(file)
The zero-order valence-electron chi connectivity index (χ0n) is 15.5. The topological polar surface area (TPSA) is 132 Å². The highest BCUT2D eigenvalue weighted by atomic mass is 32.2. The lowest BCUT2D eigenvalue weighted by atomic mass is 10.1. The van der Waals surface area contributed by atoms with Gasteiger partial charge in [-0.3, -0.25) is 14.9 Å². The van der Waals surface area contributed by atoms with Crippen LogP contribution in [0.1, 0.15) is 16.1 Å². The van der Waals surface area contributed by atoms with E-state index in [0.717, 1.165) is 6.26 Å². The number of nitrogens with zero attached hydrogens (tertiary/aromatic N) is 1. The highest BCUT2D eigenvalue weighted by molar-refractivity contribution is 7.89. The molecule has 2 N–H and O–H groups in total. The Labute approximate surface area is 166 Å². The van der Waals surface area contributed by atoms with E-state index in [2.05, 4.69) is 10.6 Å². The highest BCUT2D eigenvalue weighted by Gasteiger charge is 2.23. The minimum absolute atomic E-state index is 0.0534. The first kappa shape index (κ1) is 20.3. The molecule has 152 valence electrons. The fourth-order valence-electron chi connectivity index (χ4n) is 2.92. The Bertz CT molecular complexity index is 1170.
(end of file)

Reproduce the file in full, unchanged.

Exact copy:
The zero-order valence-electron chi connectivity index (χ0n) is 15.5. The topological polar surface area (TPSA) is 132 Å². The highest BCUT2D eigenvalue weighted by atomic mass is 32.2. The lowest BCUT2D eigenvalue weighted by atomic mass is 10.1. The van der Waals surface area contributed by atoms with Gasteiger partial charge in [-0.3, -0.25) is 14.9 Å². The van der Waals surface area contributed by atoms with Crippen LogP contribution in [0.1, 0.15) is 16.1 Å². The van der Waals surface area contributed by atoms with E-state index in [0.717, 1.165) is 6.26 Å². The number of nitrogens with zero attached hydrogens (tertiary/aromatic N) is 1. The highest BCUT2D eigenvalue weighted by molar-refractivity contribution is 7.89. The molecule has 2 N–H and O–H groups in total. The Labute approximate surface area is 166 Å². The van der Waals surface area contributed by atoms with E-state index in [2.05, 4.69) is 10.6 Å². The highest BCUT2D eigenvalue weighted by Gasteiger charge is 2.23. The minimum absolute atomic E-state index is 0.0534. The first kappa shape index (κ1) is 20.3. The molecule has 152 valence electrons. The fourth-order valence-electron chi connectivity index (χ4n) is 2.92. The Bertz CT molecular complexity index is 1170.